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Succor Creek Hike

From Oregon Hikers Field Guide

At the bottom of the Succor Creek Canyon (bobcat)
Tufted evening primrose (Oenothera caespitosa), Succor Creek (bobcat)
Looking back to Succor Creek from the jeep road (bobcat)
Succor Creek in the upper canyon (bobcat)
The hike on jeep tracks in yellow; the cross-country loop in dashed orange (bobcat) Courtesy: Google Maps
  • Start point: Succor Creek Trailhead
  • Ending point: Succor Creek Canyon Viewpoint
  • Hike type: In and out or loop
  • Distance: 3.7 miles
  • Elevation gain: 650 feet
  • High point: 3,190 feet
  • Difficulty: Easy
  • Seasons: All year
  • Family Friendly: Yes
  • Backpackable: No
  • Crowded: No


Hike Description

Succor Creek begins its long and meandering course in the remote mining country of southern Idaho, entering Oregon and flowing north through a pretty basalt canyon before reentering Idaho and joining the Snake River near Homedale. One of the most interesting sections is where the creek has carved its way through layers of rhyolite and basalt, forming a shady canyon crowned with fanciful formations, part of Oregon’s Succor Creek State Natural Area.

There are no trails here, but there are plenty of options given the wide open nature of the country. You can see caves (many of them actually the old zeolite mines for which the area was famous) and little slots that are worth scrambling around and into, but this description details two routes: (1) a pleasant in and out hike using jeep roads that gives you a view over Succor Creek Canyon; (2) a more adventurous loop which descends into the canyon and involves close encounters with poison ivy and, perhaps, rattlesnakes. (If the creek is raging and running high, you will not be able to do the loop.)

From the day use area, walk over the narrow vehicle bridge that spans Succor Creek. Turn left to follow a rough dirt road (Antelope Spring Road) north, taking time to admire the rhyolite spires, columns, and walls on both sides of the canyon. You’ll cross Trimbly Creek, which spills out of a slot canyon on the right. As you rise up a slope, you’ll get a view into the very brushy slot canyon. At the top of the rise, take a track leading left. The track branches, both routes offering views into the lower canyon. In spring, balsamroot, paintbrush, little sunflower, and hoary cress will be blooming in the area. While there is invasive cheatgrass about, there are some plots where native bunchgrass has been reseeded.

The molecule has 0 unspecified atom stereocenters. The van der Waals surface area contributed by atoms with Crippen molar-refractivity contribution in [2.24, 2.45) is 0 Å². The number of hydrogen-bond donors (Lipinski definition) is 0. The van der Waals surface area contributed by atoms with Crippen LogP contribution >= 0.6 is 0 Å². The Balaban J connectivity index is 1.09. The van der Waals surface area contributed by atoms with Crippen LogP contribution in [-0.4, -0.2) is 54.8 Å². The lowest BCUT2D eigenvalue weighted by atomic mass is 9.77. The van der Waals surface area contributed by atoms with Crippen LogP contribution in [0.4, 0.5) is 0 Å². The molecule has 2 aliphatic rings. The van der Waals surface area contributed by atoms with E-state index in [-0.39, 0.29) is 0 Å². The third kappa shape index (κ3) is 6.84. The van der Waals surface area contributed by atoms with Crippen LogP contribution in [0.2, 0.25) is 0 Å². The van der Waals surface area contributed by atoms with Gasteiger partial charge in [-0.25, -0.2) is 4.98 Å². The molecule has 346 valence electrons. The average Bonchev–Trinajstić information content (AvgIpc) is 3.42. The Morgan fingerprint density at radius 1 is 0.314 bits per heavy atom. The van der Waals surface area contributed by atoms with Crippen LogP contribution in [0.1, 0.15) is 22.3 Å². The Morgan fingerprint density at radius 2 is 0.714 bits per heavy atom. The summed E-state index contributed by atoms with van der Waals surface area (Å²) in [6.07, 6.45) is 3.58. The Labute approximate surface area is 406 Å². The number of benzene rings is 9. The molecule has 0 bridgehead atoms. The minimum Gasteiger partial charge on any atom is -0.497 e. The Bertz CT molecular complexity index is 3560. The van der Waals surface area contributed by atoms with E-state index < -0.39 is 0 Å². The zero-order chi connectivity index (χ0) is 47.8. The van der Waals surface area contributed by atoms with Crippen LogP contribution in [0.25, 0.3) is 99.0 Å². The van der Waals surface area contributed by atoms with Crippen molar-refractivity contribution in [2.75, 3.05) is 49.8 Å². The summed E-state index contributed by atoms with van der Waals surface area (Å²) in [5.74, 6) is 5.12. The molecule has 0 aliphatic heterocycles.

Return to Antelope Spring Road, and bear left. The road curves uphill, and you’ll see a cave off to the left. When you arrive at a junction on a bunchgrass plateau, go right for viewpoints from the rocky ramparts down into the Trimbly slot canyon. Back on the main track, you’ll come to another junction, where you should go right to descend past a state park boundary marker. You’ll cross willow-choked Trimbly Creek and then follow the road up until it gets close to the rim of the canyon. Head right here to get great views down to the canyon floor and the campground as well as across to fantastic rhyolite formations. Succor Creek itself flows along a fault line, with the ramparts on the west side of the canyon formed from the Three Fingers caldera about 15.4 million years ago. The steeper eastern cliffs upon which you stand are part of the Jump Creek Rhyolite, formed about 10.6 million years ago. Marmots live in the rocks below, vultures and golden eagles might be soaring, and canyon wrens will be delivering their cascading song. Use binoculars to scan the cliffs across for bighorn sheep. If you’re doing the in and out version of the hike, turn back here.